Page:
* Positivity is Fickle – Strategy is Enduring*
I like to think that I am an inherently positive person. I grew up in a household that instilled belief, confidence, and encouragement into me on a regular basis. Hearing these things made me feel good – like I could accomplish anything as long as I put my mind to it.
This was great when I was younger, and even to this day I hold these types of values close. Being positive feels good and who doesn’t like to feel good?
Who doesn’t gain gratification from delivering an uplifting message to another person that provokes them into action?
We admire those individuals who have the uncanny ability to come up with the right message in the right moment.
And then there are those who know what they are thinking but aren’t quite able to form the words to express their ideas. That’s ok too. There are numerous quotes from our favorite gurus that can serve the same purpose. Either way, no one can deny the spark that’s ignited when the right words tap into our psyche.
As humans, we thrive off this energy! It doesn’t always have to be for the purpose of engagement or action, but it can also be for those moments that when life is getting the best of us.
How many times have we heard the saying “You never know what someone else is going through?” It’s cliché but it’s also real.
Our thoughts empower us but or words can weaken or empower others.
Each thought we have triggers an electrochemical reaction in our bodies. How we feel is due to chemical reactions released in our brains, a result of our thoughts. Positive thoughts trigger “feel good” chemicals and negative thoughts trigger “downer” chemicals.
I am, and will always be an avid endorser of positivity. But is it enough? My answer is no.
Overall, positivity is important and critical for success. But it is not always efficient or effective. Why you ask? Well, because the reality is that life isn’t always positive. There are times when life turns us upside down and the last thing we want to hear is some tongue in cheek quote about cheering up.
Life is full of moments that get the best of us. What if you’ve been at your job for several years, worked your way up the ladder, built great rapport with your co-workers and management, are fulfilled with where you are on this journey, and you find out they are downsizing and have to let you go?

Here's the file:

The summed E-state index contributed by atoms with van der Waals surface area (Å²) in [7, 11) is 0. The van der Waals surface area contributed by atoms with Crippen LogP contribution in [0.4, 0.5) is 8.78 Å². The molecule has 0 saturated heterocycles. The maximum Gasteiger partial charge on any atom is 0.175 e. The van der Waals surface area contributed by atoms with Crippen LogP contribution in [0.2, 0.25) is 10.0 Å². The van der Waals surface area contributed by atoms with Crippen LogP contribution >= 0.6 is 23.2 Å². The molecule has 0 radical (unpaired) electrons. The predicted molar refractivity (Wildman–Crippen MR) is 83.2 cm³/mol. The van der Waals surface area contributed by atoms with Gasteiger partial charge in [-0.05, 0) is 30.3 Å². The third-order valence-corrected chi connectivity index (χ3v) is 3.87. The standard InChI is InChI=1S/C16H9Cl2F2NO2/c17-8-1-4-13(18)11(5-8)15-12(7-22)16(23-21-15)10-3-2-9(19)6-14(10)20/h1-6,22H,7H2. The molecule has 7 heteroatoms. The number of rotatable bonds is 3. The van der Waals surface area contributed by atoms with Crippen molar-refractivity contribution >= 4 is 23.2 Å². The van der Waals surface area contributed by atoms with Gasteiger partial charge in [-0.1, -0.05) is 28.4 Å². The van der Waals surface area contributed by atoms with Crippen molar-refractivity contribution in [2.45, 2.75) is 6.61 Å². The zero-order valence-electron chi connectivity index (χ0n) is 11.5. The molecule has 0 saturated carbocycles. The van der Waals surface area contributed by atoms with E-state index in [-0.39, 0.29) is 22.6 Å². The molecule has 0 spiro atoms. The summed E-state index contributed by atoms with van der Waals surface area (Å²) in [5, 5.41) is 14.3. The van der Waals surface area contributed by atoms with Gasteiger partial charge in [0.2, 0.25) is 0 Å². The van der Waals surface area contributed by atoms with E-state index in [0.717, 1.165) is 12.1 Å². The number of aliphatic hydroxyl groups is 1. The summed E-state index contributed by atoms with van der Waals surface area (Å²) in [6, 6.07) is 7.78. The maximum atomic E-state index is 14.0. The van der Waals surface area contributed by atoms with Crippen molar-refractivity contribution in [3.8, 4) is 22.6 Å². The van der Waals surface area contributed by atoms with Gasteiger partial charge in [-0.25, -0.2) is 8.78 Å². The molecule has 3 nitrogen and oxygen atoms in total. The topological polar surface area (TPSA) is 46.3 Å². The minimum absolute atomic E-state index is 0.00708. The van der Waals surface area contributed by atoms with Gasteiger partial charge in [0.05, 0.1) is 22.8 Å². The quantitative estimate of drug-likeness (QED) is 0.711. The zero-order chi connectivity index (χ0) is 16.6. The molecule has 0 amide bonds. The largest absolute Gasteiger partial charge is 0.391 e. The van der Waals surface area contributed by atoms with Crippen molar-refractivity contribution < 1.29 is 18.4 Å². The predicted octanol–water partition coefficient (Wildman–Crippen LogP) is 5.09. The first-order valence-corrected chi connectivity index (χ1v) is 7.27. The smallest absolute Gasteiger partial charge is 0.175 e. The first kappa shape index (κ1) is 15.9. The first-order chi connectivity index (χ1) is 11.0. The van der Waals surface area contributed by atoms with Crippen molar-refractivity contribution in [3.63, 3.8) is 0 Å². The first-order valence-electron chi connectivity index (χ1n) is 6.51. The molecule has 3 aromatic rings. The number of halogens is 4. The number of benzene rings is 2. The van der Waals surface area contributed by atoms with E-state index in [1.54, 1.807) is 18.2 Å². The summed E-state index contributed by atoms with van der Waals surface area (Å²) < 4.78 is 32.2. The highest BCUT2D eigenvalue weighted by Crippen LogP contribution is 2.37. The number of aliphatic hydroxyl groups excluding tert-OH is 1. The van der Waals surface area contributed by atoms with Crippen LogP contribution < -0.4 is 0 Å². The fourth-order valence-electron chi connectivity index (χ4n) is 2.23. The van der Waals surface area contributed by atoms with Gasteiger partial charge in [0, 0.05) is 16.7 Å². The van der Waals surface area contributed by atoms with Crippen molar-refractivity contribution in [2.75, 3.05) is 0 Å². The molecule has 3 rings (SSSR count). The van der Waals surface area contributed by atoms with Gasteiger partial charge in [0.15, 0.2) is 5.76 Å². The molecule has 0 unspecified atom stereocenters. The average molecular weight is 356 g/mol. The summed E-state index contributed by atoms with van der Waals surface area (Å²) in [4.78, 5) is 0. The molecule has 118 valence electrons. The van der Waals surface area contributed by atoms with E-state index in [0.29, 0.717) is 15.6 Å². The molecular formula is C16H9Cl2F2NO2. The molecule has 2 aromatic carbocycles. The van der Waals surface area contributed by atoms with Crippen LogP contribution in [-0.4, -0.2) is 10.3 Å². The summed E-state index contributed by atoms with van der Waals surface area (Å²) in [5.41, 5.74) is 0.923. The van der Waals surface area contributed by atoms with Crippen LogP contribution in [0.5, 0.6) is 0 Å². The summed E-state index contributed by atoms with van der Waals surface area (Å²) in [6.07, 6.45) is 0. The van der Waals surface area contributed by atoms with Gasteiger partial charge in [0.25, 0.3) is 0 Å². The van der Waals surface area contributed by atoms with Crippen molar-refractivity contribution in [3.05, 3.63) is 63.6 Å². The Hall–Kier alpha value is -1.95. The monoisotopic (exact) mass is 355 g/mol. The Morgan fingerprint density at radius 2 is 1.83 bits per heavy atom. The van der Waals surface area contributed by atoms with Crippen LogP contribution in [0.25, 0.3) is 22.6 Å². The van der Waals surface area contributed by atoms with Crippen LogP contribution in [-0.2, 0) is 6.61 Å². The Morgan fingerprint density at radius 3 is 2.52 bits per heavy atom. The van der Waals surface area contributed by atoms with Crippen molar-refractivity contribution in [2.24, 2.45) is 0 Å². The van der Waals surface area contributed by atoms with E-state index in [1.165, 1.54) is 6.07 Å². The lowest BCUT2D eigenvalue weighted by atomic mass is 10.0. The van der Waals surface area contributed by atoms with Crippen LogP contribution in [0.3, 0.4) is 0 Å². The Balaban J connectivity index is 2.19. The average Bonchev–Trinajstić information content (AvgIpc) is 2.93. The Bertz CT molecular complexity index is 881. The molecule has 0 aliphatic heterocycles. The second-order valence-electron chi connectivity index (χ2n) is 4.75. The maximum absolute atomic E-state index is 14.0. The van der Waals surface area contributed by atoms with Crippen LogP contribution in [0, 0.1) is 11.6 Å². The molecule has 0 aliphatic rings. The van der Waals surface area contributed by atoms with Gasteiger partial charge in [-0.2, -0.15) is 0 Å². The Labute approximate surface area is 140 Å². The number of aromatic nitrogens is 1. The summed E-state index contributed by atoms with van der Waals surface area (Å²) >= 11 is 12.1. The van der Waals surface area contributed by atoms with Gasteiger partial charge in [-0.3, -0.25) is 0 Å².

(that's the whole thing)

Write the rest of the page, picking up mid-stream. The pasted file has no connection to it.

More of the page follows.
What if you are an entrepreneur who owns a brick and mortar business and you’ve invested everything you have, and the building that leases the space to you burns down? Now, all of your hard work is reduced to a pile of ashes and you have nothing?
You aren’t going to be positive.
How about dealing with a bad break up or divorce?
Investing years into another individual…building through the ups, enduring through the downs, undergoing transformations for the betterment of the relationship, and planning out your future together only for it not to work out in the end?
We’ve all been there and we’ve all experienced this heartache. We’ve all traveled through the roller coaster spectrum of emotions that accompanies tough break-ups. It’s anything but positive.
If you are someone like me who has lost a parent or maybe even two, you know the pain that comes with death.
Losing my father damn near broke me. He was my best friend, my role model, and my real-life hero. In the immediate aftermath of his passing, it was extremely difficult for me to be positive. I’m sure this is no different for parents who have lost a child.
Yes, I know I used extreme examples of how hard life can sometimes hit us. But hidden in between those extremes are many small-scale obstacles that have the power to derail us just as much. And if we aren’t careful, their lasting effects can be just as destructive.
So, if positivity isn’t always efficient or effective, then what is? A plan of action or policy designed to achieve a major or overall aim…otherwise known as strategy.
Strategy is of greater importance than positivity.
If our actions are contingent upon whether or not we are positive, then we are only going to complete half of what we set out to accomplish. I’m saying half but that could be a bit generous. For some of us, that percentage will be much lower. If we fill ourselves with positivity and we don’t get what we want, does that mean there’s something wrong with us? Were we not being positive enough?
If we’re running East to see the sunset, it doesn’t matter how positive we are, it’s not going to happen. But strategy on the other hand, can be utilized no matter what we are feeling, because it’s built on a higher principle than positivity.
Positivity is fickle; strategy is enduring.
Positivity is fickle, it comes and goes like the wind. We don’t have to work for positivity, it could be given to us at any moment. With strategy, we’re talking about the act of marshalling resources from ourselves for their highest and best use.
It’s about lifting our gaze above the moment and using our imagination to go into the future and pull what we want into the present.
That is what all highly successful people do; they imagine what they want to do, where they want to go, who they want to be, and then they give themselves the space to grow into the person who can accomplish the feat. They don’t believe that there won’t be any distraction.
Being strategic doesn’t mean there aren’t any distractions, it means being prepared to execute despite them. When we have imagined something in great detail, it makes us better able to handle the distractions of the present moment. We know which battles to face and which ones to avoid because they don’t move us toward our goal.
Positivity is the start, but if it’s not solidified into strategy, our goals will always have a difficult time materializing.